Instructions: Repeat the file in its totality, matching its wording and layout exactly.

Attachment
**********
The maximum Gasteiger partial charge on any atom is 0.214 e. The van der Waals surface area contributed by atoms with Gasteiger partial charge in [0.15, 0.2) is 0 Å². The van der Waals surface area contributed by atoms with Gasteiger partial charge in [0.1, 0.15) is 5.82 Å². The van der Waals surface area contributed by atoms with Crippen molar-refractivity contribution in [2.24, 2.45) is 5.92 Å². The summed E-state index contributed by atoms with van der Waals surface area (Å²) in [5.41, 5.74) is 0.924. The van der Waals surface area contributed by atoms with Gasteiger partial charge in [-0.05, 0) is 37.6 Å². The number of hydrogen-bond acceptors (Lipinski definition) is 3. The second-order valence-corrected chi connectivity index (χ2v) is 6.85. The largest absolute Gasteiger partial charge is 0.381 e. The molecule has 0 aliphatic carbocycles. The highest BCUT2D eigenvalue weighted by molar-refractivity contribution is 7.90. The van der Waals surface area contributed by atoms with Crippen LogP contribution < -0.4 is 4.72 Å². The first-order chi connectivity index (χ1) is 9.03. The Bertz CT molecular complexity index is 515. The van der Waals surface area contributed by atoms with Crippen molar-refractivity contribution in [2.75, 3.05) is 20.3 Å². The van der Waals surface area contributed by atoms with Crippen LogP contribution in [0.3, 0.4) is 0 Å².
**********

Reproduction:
The maximum Gasteiger partial charge on any atom is 0.214 e. The van der Waals surface area contributed by atoms with Gasteiger partial charge in [0.15, 0.2) is 0 Å². The van der Waals surface area contributed by atoms with Gasteiger partial charge in [0.1, 0.15) is 5.82 Å². The van der Waals surface area contributed by atoms with Crippen molar-refractivity contribution in [2.24, 2.45) is 5.92 Å². The summed E-state index contributed by atoms with van der Waals surface area (Å²) in [5.41, 5.74) is 0.924. The van der Waals surface area contributed by atoms with Gasteiger partial charge in [-0.05, 0) is 37.6 Å². The number of hydrogen-bond acceptors (Lipinski definition) is 3. The second-order valence-corrected chi connectivity index (χ2v) is 6.85. The largest absolute Gasteiger partial charge is 0.381 e. The molecule has 0 aliphatic carbocycles. The highest BCUT2D eigenvalue weighted by molar-refractivity contribution is 7.90. The van der Waals surface area contributed by atoms with Crippen LogP contribution < -0.4 is 4.72 Å². The first-order chi connectivity index (χ1) is 9.03. The Bertz CT molecular complexity index is 515. The van der Waals surface area contributed by atoms with Crippen molar-refractivity contribution in [2.75, 3.05) is 20.3 Å². The van der Waals surface area contributed by atoms with Crippen LogP contribution in [0.3, 0.4) is 0 Å².